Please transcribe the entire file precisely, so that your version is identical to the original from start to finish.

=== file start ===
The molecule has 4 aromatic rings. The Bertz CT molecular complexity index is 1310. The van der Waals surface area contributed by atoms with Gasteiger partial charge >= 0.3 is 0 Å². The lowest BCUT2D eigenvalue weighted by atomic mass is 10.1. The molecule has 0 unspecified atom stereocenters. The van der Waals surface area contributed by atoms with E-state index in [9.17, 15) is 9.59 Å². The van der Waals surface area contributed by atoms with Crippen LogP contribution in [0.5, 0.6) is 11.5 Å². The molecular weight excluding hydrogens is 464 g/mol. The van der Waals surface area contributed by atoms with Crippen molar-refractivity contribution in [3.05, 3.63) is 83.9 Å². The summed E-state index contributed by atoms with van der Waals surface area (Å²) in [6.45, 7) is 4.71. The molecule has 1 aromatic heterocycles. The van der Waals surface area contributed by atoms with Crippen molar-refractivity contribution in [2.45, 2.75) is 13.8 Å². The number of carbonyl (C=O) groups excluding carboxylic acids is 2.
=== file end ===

The molecule has 4 aromatic rings. The Bertz CT molecular complexity index is 1310. The van der Waals surface area contributed by atoms with Gasteiger partial charge >= 0.3 is 0 Å². The lowest BCUT2D eigenvalue weighted by atomic mass is 10.1. The molecule has 0 unspecified atom stereocenters. The van der Waals surface area contributed by atoms with E-state index in [9.17, 15) is 9.59 Å². The van der Waals surface area contributed by atoms with Crippen LogP contribution in [0.5, 0.6) is 11.5 Å². The molecular weight excluding hydrogens is 464 g/mol. The van der Waals surface area contributed by atoms with Crippen molar-refractivity contribution in [3.05, 3.63) is 83.9 Å². The summed E-state index contributed by atoms with van der Waals surface area (Å²) in [6.45, 7) is 4.71. The molecule has 1 aromatic heterocycles. The van der Waals surface area contributed by atoms with Crippen molar-refractivity contribution in [2.45, 2.75) is 13.8 Å². The number of carbonyl (C=O) groups excluding carboxylic acids is 2.